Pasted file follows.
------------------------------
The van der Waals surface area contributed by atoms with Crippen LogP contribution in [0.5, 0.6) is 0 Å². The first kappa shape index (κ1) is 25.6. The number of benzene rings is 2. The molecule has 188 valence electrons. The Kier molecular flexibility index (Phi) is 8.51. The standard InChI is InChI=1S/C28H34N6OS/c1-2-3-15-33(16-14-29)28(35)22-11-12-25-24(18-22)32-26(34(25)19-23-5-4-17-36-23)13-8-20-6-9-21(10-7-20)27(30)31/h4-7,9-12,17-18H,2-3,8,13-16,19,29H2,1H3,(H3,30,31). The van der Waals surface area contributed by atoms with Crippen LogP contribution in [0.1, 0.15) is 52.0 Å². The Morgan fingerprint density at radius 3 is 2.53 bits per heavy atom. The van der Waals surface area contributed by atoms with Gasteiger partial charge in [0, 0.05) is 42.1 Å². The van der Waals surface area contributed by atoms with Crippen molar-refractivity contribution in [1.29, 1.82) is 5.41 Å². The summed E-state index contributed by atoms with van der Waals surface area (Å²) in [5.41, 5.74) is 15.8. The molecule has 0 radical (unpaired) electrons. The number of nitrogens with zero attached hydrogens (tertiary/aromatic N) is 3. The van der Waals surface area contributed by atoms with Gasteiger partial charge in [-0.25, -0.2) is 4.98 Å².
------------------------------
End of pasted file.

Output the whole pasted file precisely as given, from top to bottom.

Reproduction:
The van der Waals surface area contributed by atoms with Crippen LogP contribution in [0.5, 0.6) is 0 Å². The first kappa shape index (κ1) is 25.6. The number of benzene rings is 2. The molecule has 188 valence electrons. The Kier molecular flexibility index (Phi) is 8.51. The standard InChI is InChI=1S/C28H34N6OS/c1-2-3-15-33(16-14-29)28(35)22-11-12-25-24(18-22)32-26(34(25)19-23-5-4-17-36-23)13-8-20-6-9-21(10-7-20)27(30)31/h4-7,9-12,17-18H,2-3,8,13-16,19,29H2,1H3,(H3,30,31). The van der Waals surface area contributed by atoms with Crippen LogP contribution in [0.1, 0.15) is 52.0 Å². The Morgan fingerprint density at radius 3 is 2.53 bits per heavy atom. The van der Waals surface area contributed by atoms with Gasteiger partial charge in [0, 0.05) is 42.1 Å². The van der Waals surface area contributed by atoms with Crippen molar-refractivity contribution in [1.29, 1.82) is 5.41 Å². The summed E-state index contributed by atoms with van der Waals surface area (Å²) in [5.41, 5.74) is 15.8. The molecule has 0 radical (unpaired) electrons. The number of nitrogens with zero attached hydrogens (tertiary/aromatic N) is 3. The van der Waals surface area contributed by atoms with Gasteiger partial charge in [-0.25, -0.2) is 4.98 Å².